Sin is the only thing that God hates (cf. Jer. 44:4), and so must believers (Ps. 97:10; Amos 5:15). Renew your commitment today to grow in your relationship with the Lord by hating evil (Prov. 8:13).

Let us pray for each other that we would not be deceived by the subtleness of sin (Heb. 3:13).

“…so that in the coming ages he might show the immeasurable riches of his grace in kindness toward us in Christ Jesus.” (Ephesians 2:7)

One of the Bible’s most astonishing image of Christ’s second coming is in Luke 12:35–37, which pictures the return of a master from a marriage feast.

“Stay dressed for action and keep your lamps burning, and be like men who are waiting for their master to come home from the wedding feast. Blessed are those servants whom the master finds awake when he comes.” To be sure, we are called servants — and that no doubt means we are to do exactly as we are told. But the wonder of this picture is that the “master” insists on “serving” even in the age to come when he appears in all his glory “with his mighty angels in flaming fire” (2 Thessalonians 1:7–8). Why? Because the very heart of his glory is the fullness of grace that overflows in kindness to needy people. Therefore, he aims “in the coming ages [to] show the immeasurable riches of his grace in kindness toward us in Christ Jesus” (Ephesians 2:7).

What is the greatness of our God? What is his uniqueness in the world? Isaiah answers: “From of old no one has heard or perceived by the ear, no eye has seen a God besides thee, who works for those who wait for him” (Isaiah 64:4, RSV).

“The God who made the world and everything in it, being Lord of heaven and earth, does not live in temples made by man, nor is he served by human hands, as though he needed anything, since he himself gives to all mankind life and breath and everything.” (Acts 17:24–25)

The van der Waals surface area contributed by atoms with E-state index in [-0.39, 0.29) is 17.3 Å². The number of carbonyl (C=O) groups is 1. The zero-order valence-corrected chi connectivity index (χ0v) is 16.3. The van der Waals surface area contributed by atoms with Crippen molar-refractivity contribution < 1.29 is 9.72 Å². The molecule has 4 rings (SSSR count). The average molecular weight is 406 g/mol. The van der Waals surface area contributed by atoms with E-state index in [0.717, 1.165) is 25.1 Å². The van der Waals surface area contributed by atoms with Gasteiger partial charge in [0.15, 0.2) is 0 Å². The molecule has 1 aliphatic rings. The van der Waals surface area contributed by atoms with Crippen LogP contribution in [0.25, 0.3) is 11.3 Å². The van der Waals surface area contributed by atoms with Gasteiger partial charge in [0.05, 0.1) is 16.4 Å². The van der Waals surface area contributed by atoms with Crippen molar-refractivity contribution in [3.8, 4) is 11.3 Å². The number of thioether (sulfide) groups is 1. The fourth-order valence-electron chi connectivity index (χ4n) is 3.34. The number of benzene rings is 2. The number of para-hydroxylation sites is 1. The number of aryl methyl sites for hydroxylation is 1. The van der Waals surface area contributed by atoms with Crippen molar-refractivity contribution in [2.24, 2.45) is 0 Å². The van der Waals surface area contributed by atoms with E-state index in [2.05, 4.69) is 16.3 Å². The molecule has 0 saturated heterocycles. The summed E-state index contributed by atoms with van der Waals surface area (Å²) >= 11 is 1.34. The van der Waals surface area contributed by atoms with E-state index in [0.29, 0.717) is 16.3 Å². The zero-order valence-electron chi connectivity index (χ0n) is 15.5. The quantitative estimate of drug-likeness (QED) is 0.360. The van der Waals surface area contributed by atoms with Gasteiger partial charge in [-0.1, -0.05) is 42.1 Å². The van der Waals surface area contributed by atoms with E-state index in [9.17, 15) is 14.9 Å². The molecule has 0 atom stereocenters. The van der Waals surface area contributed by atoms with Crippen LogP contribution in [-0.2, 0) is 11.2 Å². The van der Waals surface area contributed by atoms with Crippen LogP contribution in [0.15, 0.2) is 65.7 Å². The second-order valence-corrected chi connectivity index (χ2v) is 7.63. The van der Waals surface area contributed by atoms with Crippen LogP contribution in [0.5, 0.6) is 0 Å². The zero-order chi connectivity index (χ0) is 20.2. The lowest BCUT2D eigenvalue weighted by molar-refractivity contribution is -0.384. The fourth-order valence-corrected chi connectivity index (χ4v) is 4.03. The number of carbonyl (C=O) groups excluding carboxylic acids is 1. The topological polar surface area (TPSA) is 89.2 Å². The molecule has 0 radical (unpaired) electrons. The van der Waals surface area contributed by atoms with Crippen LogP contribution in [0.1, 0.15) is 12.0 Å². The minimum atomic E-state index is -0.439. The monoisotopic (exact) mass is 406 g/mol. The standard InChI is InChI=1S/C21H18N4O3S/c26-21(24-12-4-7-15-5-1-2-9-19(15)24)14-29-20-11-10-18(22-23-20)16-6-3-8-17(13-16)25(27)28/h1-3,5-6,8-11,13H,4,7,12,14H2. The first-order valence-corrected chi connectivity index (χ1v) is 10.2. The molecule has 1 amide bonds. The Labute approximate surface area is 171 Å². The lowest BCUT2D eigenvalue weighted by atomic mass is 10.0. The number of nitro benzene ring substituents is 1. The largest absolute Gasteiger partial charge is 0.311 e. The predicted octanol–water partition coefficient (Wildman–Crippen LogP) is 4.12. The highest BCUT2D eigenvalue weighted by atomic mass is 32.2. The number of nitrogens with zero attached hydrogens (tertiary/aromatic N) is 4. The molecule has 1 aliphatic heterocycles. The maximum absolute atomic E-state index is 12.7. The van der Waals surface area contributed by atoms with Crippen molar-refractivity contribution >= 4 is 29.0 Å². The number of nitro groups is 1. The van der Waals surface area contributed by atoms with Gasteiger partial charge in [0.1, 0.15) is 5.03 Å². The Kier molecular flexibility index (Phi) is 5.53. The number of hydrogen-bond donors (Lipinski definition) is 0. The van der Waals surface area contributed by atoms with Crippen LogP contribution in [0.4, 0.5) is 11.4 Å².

We do not glorify God by providing his needs, but by praying that he would provide ours — and trusting him to answer.

Here we are at the heart of the good news of Christian Hedonism. God’s insistence that we ask him to give us help so that he gets glory (Psalm 50:15) forces on us the startling fact that we must beware of serving God and take special care to let him serve us, lest we rob him of his glory. This sounds very strange. Most of us think serving God is a totally positive thing; we have not considered that serving God may be an insult to him. But meditation on the meaning of prayer demands this consideration. Acts 17:24–25 makes this plain. This is the same reasoning as in Robinson Crusoe’s text on prayer: “If I were hungry, I would not tell you, for the world and its fullness are mine. . . .Call upon me in the day of trouble; I will deliver you, and you shall glorify me” (Psalm 50:12, 15).

Evidently, there is a way to serve God that would belittle him as needy of our service. “The Son of Man came not to be served” (Mark 10:45). He aims to be the servant. He aims to get the glory as Giver.